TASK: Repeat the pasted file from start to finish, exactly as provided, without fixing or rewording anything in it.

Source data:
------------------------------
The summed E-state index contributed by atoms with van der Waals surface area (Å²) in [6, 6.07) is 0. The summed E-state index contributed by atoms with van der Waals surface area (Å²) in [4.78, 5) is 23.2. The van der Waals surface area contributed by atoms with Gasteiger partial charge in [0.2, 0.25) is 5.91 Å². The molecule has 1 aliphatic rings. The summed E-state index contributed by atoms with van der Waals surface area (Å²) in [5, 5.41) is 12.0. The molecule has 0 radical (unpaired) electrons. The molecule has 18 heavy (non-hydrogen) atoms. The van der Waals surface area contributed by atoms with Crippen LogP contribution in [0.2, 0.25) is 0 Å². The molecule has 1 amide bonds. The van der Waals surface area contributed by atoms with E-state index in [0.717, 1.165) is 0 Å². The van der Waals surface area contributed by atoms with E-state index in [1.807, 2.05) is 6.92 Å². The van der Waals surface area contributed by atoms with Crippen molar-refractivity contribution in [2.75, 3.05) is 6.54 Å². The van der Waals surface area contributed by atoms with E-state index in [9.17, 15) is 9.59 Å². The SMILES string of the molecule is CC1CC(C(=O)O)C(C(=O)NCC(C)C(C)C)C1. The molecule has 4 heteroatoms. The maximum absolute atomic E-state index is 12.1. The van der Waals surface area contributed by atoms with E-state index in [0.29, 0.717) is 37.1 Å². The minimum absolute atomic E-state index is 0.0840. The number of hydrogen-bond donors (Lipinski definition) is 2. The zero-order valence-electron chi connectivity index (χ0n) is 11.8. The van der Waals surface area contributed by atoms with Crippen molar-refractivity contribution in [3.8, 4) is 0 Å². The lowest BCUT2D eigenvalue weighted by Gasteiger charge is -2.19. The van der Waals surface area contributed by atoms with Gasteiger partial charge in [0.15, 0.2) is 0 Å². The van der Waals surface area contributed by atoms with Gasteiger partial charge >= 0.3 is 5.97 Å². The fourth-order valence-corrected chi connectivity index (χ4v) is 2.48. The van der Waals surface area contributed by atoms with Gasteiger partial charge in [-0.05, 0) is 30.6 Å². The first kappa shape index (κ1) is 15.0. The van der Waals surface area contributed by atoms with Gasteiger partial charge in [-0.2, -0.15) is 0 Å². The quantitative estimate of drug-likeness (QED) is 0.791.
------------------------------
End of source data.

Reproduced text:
The summed E-state index contributed by atoms with van der Waals surface area (Å²) in [6, 6.07) is 0. The summed E-state index contributed by atoms with van der Waals surface area (Å²) in [4.78, 5) is 23.2. The van der Waals surface area contributed by atoms with Gasteiger partial charge in [0.2, 0.25) is 5.91 Å². The molecule has 1 aliphatic rings. The summed E-state index contributed by atoms with van der Waals surface area (Å²) in [5, 5.41) is 12.0. The molecule has 0 radical (unpaired) electrons. The molecule has 18 heavy (non-hydrogen) atoms. The van der Waals surface area contributed by atoms with Crippen LogP contribution in [0.2, 0.25) is 0 Å². The molecule has 1 amide bonds. The van der Waals surface area contributed by atoms with E-state index in [0.717, 1.165) is 0 Å². The van der Waals surface area contributed by atoms with E-state index in [1.807, 2.05) is 6.92 Å². The van der Waals surface area contributed by atoms with Crippen molar-refractivity contribution in [2.75, 3.05) is 6.54 Å². The van der Waals surface area contributed by atoms with E-state index in [9.17, 15) is 9.59 Å². The SMILES string of the molecule is CC1CC(C(=O)O)C(C(=O)NCC(C)C(C)C)C1. The molecule has 4 heteroatoms. The maximum absolute atomic E-state index is 12.1. The van der Waals surface area contributed by atoms with E-state index in [0.29, 0.717) is 37.1 Å². The minimum absolute atomic E-state index is 0.0840. The number of hydrogen-bond donors (Lipinski definition) is 2. The zero-order valence-electron chi connectivity index (χ0n) is 11.8. The van der Waals surface area contributed by atoms with Crippen molar-refractivity contribution in [3.8, 4) is 0 Å². The lowest BCUT2D eigenvalue weighted by Gasteiger charge is -2.19. The van der Waals surface area contributed by atoms with Gasteiger partial charge in [0.15, 0.2) is 0 Å². The van der Waals surface area contributed by atoms with Gasteiger partial charge >= 0.3 is 5.97 Å². The fourth-order valence-corrected chi connectivity index (χ4v) is 2.48. The van der Waals surface area contributed by atoms with Gasteiger partial charge in [-0.05, 0) is 30.6 Å². The first kappa shape index (κ1) is 15.0. The van der Waals surface area contributed by atoms with Gasteiger partial charge in [-0.2, -0.15) is 0 Å². The quantitative estimate of drug-likeness (QED) is 0.791.